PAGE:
Bu few, perhaps, know that King was a published author who wrote six books during his lifetime: Stride Toward Freedom: The Montgomery Story (1958), The Measure of a Man (1959), Strength to Love (1963), Why We Can’t Wait (1964), Where Do We Go From Here: Chaos or Community? (1967), and The Trumpet of Conscience, published in 1968, the year he was assassinated.

All of these works are available on Amazon.com, and can provide us with a deeper, more profound appreciation for and understanding of Dr. King’s ideas and great legacy.

Why not commit to reading more of what he said, himself, in his own hand? It would be another way to honor the man who led the march we still walk.

Lyrical Literacy: Asheru’s H.E.L.P. Fuses the Power of Hip-Hop with Learning to Truly Spark Heads.

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In this recent clip, above, Gabriel “Asheru” Benn, D.C.-based educator and founder of Educational Lyrics, talks about H.E.L.P.—Hip-Hop Educational Literacy Program. H.E.L.P. uses music to teach reading to schoolchildren, utilizing hip-hop’s currency to make ideas stick.

That’s an area in which Mr. Benn has some authority, by the way, as his mind-spinning flow on the theme from The Boondocks proves with each episode, below. Study hard, kids.

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Crash Text Dummies.


I’ll give you one guess why British viewers were so outraged by this provocative anti-texting-while-driving PSA, above.

Drive safely.

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Ronald T. Takaki, 1939-2009


“He couldn’t deal with it anymore.”—Troy Takaki

In January, I spoke with historian Dr. Ronald T. Takaki about his  book, A Different Mirror: A History of Multicultural America, for my WBAI radio show, NONFICTION. Specifically, we talked about the new Obama administration, and especially the president’s inaugural address, which he’d given mere hours earlier.

Almost exactly four months later, on May 26, Takaki, 70, ended his own life. He was, as his son said, above, seeking a way out of the pain and debilitation of multiple sclerosis., having suffered with the degenerative neurological condition for 20 years..

Had I known that I would never talk to Ron Takaki again, would I have spoken to him longer, more penetratingly, or differently, in some other way? Certainly. But, more, I’m honored that I had the chance to speak with him.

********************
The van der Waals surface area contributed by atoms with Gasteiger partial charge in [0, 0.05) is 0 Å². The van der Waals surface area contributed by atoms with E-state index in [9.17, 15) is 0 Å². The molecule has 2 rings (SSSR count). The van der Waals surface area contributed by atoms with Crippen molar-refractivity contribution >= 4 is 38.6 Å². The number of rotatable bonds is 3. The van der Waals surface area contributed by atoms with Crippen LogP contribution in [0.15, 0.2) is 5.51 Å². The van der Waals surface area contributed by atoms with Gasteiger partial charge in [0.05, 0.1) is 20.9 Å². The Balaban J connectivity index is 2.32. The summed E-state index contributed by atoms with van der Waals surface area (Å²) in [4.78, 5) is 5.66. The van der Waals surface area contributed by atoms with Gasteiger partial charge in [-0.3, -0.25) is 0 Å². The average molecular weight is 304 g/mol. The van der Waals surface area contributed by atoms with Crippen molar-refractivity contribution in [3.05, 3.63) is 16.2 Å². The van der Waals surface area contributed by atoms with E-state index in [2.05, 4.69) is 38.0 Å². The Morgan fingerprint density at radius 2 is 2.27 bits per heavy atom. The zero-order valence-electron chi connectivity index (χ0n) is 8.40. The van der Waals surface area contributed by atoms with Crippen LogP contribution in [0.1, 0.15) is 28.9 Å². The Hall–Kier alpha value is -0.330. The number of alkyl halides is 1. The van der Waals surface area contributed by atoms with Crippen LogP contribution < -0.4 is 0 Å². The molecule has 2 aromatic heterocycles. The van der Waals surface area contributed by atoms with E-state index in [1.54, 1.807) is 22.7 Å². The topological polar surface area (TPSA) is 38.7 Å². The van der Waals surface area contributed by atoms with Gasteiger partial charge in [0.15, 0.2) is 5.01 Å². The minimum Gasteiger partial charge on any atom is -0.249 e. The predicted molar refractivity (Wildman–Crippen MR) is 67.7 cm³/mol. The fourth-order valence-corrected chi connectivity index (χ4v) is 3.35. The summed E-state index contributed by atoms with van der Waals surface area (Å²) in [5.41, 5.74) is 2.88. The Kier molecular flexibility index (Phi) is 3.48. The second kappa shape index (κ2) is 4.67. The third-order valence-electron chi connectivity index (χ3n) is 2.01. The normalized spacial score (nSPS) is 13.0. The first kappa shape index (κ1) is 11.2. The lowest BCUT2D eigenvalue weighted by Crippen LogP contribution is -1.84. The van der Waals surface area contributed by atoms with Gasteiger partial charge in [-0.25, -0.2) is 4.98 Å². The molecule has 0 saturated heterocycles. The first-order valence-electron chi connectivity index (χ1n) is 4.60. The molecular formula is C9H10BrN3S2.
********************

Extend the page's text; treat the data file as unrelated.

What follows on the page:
9780316022361_154x233I’d heard him talk in-person once before, at an otherwise middling race conference hosted by Michigan State University, about a dozen years earlier. He gave an explanation of the term “master narrative”—the history of the U.S. popularly held to be true by most people, and that our powerful institutions overwhelmingly support and reinforce.

For the most part, the master narrative is the story of white people, their victories, conquests, and supposed brilliance. Other people are attached to that tale, from time to time, like appliqués to a jacket. But the amazing race dominates the conversation.

Then, after explaining this concept, Takaki told his own version of the nation’s history. What I remember most is how, as he traveled through time in his story, different groups would appear, act, diminish, then reappear and repeat, over and over. It was almost like watching a master weaver, but one whose fabric was temporal and societal, not material.

With his sad and unfortunate death, our nation lost an irreplaceable educator and innovator. (Deeper, still, was his family’s loss of a husband, father, and grandfather.)

Thankfully, still, we have his ideas, in the form of his many books, and we also have his voice: Ronald Takaki is a guest today, on this encore presentation of my WBAI-NY / 99.5 FM radio show, NONFICTION, this afternoon, Friday, November 27, at 2 pm ET.

shemekia-copelandHe’s preceded by blues vocalist Shemekia Copeland, right, and director Joe Stevens, co-creator of the 2008, sound-systems-on-BMX-bikes short, Made in Queens.

You can hear their ideas by tuning in at 2 pm. If you’re outside of the New York tri-state, check out our stream on the web. If you miss the live show, dig into our archives for up to 90 days after broadcast.